Surfer, Coach, Writer
Kind of creepy, but fully functional. Photo: Shutterstock

Kind of creepy, but fully functional. Photo: Shutterstock

The Inertia

It’s just a matter of time before the wrinkles set in after a good surf. While it would be cool to surf past the century mark, wrinkling up like a sun-faded senior is definitely not. Pruned hands aren’t exactly good to look at, but believe it or not, wrinkles are actually a good thing for surfing. Here’s why your hands wrinkle up in the water, what it means and how to handle it.

Jump in the water, paddle out and boom, 30 minutes later your hands and even your feet have wrinkled crevices in them like a shriveled up vegetable. There’s a couple convincing theories out there as to what causes this and why.

The most common theory is that the outer layer of our skin is soaking up water. The idea is that the skin has to create more surface area to hold the water so it wrinkles up. If this were the case though, our whole body would wrinkle up and that’s just not a good look. It’s safe to say that Baywatch would not have been nearly as successful if Pamela Anderson and “The Hoff” came running out of the water covered in full body wrinkles.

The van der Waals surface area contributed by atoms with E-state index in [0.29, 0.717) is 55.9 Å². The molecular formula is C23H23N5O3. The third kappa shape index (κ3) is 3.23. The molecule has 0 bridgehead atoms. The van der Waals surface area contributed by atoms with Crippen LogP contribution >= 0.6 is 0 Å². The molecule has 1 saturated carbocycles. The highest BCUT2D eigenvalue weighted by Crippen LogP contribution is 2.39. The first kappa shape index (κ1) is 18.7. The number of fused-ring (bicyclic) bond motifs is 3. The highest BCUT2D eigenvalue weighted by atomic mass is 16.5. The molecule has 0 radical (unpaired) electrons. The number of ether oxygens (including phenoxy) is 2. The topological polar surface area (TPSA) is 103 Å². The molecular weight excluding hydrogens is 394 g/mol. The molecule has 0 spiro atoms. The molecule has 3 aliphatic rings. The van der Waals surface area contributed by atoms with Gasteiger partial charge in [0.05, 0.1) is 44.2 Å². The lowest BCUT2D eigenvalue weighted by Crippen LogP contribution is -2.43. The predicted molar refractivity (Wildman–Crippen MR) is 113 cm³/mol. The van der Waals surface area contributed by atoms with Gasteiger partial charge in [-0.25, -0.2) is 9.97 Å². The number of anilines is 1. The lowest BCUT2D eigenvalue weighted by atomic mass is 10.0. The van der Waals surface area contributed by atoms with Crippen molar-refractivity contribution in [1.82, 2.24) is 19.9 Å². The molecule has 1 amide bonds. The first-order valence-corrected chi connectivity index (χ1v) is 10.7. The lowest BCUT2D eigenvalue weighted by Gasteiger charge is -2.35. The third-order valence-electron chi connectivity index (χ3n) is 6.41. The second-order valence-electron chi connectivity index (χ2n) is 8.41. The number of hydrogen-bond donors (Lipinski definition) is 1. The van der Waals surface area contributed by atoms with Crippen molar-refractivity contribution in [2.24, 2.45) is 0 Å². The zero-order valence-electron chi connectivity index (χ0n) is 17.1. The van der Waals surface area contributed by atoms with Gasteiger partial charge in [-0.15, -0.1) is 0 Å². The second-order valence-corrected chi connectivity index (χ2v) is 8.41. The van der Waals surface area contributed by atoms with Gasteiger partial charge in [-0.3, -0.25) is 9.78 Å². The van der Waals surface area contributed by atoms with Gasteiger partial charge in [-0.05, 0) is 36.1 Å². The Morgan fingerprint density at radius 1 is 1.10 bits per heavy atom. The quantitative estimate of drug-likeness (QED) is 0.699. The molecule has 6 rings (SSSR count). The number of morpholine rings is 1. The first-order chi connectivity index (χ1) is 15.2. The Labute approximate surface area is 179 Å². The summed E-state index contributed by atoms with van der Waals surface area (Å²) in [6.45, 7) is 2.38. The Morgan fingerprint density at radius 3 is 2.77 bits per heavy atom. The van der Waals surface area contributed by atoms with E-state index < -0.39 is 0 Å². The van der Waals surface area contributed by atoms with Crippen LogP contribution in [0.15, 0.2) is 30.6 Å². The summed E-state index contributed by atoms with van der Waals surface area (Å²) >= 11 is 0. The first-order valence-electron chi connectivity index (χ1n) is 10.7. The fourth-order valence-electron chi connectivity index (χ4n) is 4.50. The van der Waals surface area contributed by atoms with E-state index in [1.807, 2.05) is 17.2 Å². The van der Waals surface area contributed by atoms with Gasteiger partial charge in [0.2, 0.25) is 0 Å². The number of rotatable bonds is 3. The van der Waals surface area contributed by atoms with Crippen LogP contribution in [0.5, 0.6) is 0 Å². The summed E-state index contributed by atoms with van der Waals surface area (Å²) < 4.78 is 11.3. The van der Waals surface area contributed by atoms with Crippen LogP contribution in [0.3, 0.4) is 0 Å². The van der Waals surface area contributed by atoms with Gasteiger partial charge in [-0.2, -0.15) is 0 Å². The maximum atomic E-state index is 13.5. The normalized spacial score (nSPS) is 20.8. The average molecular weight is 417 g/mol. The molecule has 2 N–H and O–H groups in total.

On top of that, if soaking up water were really the cause then fingertips would get bigger. However with wrinkling, the total skin volume actually goes down. It is true that some water is absorbed through osmosis but it isn’t the root cause of wrinkles


So here’s why your hands really get pruned. As a tiny bit of water soaks into the fingertips it fires up the autonomic nervous system. This involuntary nervous system that does things like breathing also activates the nerves in our fingertips when they’re wet. This causes the blood vessels to constrict and pull the skin in tight forming wrinkles.  We know this is the cause because researchers found that people who have lost nerve function in their fingertips don’t actually get wrinkles.

At first it might seem bizarre that the body reacts to water this way. As it turns out, it’s a good thing for us surfers. Scientists believe that the hands and feet wrinkling up are an adaptation to being in the water. The wrinkles work like tire treads draining water away from our fingertips.

This has been shown to help our grip while working with wet objects. A study compared people picking up wet marbles with wrinkled versus non-wrinkled hands. They found that the wrinkles helped with picking up wet objects but not with dry ones.


Now how do you reverse the wrinkles? Assume you don’t care about your superhuman grip in the water and you don’t want those wrinkles.While you’re in the water there’s nothing much to be done other than cutting the nerve to your fingers (Bad idea). In theory there is another solution. If you really wanted to stop the wrinkles you could get Botox in them. Who knows? Maybe the Kardashians will hire you as a hand model after that.

Really the best solution is just to quickly dry off your hands post session for a quicker return to normal.


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